Published 12 May 2020
The study of Special Economic Zones (SEZ) matters as they are widely used across developing and developed economies. SEZ have received different designations and exist in many types, functions, and sizes. This paper argues that since the creation of SEZ, they have been functioning as a mechanism of de-bordering and structural advancement in the People's Republic of China (hereafter referred as China), between economies with different structures and economic performances. The SEZ modern concept appeared around the 1950s in industrial countries, as with the case of the Shannon Airport in Clare (Republic of Ireland). In China, the first SEZ appeared in Shenzhen (Shenzhen Special Economic Zone) as a consequence of the "opening-up" policies in 1979. According to the SEZ economic performance data, not all were successfully established, because the factors affecting their development are hard to disentangle from other forces, such as policies, regulations, management, and the international market context. Nevertheless, since 2013—in the context of the Belt and Road Initiative, and especially after the year of 2019, when the structural plan for the Greater Bay Area was unveiled—the SEZ are transforming themselves into "specially designed gateways" of a larger network of linkages between trade and economic agents. In this vein of thought, the authors seek to answer the following question: To what extent did Special Economic Zones contribute to the construction of the Belt and Road Initiative (BRI) along its geographical space? Furthermore, they argue in favor of an existing positive correlation between the creation of SEZ and their role as instruments for policy innovation, as apparatuses to deliver structural trade and economic change, and as tools for social and environmental sustainability. This paper presents a methodological theoretical-inductive and constructivist perspective, combining qualitative, quantitative, and non-participated observation, and builds on authors' previous paper publications. This paper is organized in six sections: (1) Introduction; (2) How shall we understand the concept of SEZ?; (3) How did SEZ develop in China?; (4)Which are the common elements of a transformative SEZ?; (5) How SEZ play a role in the construction of the BRI?; (6) Conclusion.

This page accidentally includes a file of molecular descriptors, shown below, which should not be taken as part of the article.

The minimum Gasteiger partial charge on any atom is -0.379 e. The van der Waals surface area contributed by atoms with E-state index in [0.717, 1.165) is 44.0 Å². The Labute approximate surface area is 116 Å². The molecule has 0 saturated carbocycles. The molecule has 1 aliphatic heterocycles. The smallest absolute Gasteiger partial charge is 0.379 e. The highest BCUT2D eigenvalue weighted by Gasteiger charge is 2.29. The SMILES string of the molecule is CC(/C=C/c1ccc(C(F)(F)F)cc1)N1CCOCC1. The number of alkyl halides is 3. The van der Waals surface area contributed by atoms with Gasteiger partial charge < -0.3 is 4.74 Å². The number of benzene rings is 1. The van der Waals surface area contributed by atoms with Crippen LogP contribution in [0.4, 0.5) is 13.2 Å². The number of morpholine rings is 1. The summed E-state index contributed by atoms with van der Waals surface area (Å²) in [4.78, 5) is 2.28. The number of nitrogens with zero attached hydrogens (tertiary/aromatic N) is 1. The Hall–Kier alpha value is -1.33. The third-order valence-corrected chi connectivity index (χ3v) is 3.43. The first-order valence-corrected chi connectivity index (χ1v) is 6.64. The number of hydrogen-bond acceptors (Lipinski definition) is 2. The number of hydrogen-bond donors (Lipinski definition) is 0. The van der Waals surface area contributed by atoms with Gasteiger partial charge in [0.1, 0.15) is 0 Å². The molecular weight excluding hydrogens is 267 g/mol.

This paper will be part of the upcoming TDM Special Issue on "The Interaction Between International Investment Law and Special Economic Zones (SEZs)". More information here www.transnational-dispute-management.com/news.asp?key=1771